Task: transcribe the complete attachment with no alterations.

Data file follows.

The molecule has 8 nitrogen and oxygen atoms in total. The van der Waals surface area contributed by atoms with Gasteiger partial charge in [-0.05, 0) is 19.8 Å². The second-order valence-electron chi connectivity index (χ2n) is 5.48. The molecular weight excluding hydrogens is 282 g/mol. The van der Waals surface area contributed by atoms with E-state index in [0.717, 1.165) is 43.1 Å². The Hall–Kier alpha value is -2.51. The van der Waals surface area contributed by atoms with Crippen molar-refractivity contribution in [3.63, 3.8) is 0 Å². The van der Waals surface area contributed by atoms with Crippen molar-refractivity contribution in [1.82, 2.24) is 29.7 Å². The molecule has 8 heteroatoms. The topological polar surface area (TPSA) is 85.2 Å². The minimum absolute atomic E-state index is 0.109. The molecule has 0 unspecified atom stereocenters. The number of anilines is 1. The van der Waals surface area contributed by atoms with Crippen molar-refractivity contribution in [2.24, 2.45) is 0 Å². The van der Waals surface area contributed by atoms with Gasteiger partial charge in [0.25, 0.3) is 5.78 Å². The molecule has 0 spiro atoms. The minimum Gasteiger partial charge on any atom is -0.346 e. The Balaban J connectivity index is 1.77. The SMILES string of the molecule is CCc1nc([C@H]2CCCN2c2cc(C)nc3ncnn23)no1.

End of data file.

The molecule has 8 nitrogen and oxygen atoms in total. The van der Waals surface area contributed by atoms with Gasteiger partial charge in [-0.05, 0) is 19.8 Å². The second-order valence-electron chi connectivity index (χ2n) is 5.48. The molecular weight excluding hydrogens is 282 g/mol. The van der Waals surface area contributed by atoms with E-state index in [0.717, 1.165) is 43.1 Å². The Hall–Kier alpha value is -2.51. The van der Waals surface area contributed by atoms with Crippen molar-refractivity contribution in [3.63, 3.8) is 0 Å². The van der Waals surface area contributed by atoms with Crippen molar-refractivity contribution in [1.82, 2.24) is 29.7 Å². The molecule has 8 heteroatoms. The topological polar surface area (TPSA) is 85.2 Å². The minimum absolute atomic E-state index is 0.109. The molecule has 0 unspecified atom stereocenters. The number of anilines is 1. The van der Waals surface area contributed by atoms with Crippen molar-refractivity contribution in [2.24, 2.45) is 0 Å². The van der Waals surface area contributed by atoms with Gasteiger partial charge in [0.25, 0.3) is 5.78 Å². The molecule has 0 spiro atoms. The minimum Gasteiger partial charge on any atom is -0.346 e. The Balaban J connectivity index is 1.77. The SMILES string of the molecule is CCc1nc([C@H]2CCCN2c2cc(C)nc3ncnn23)no1.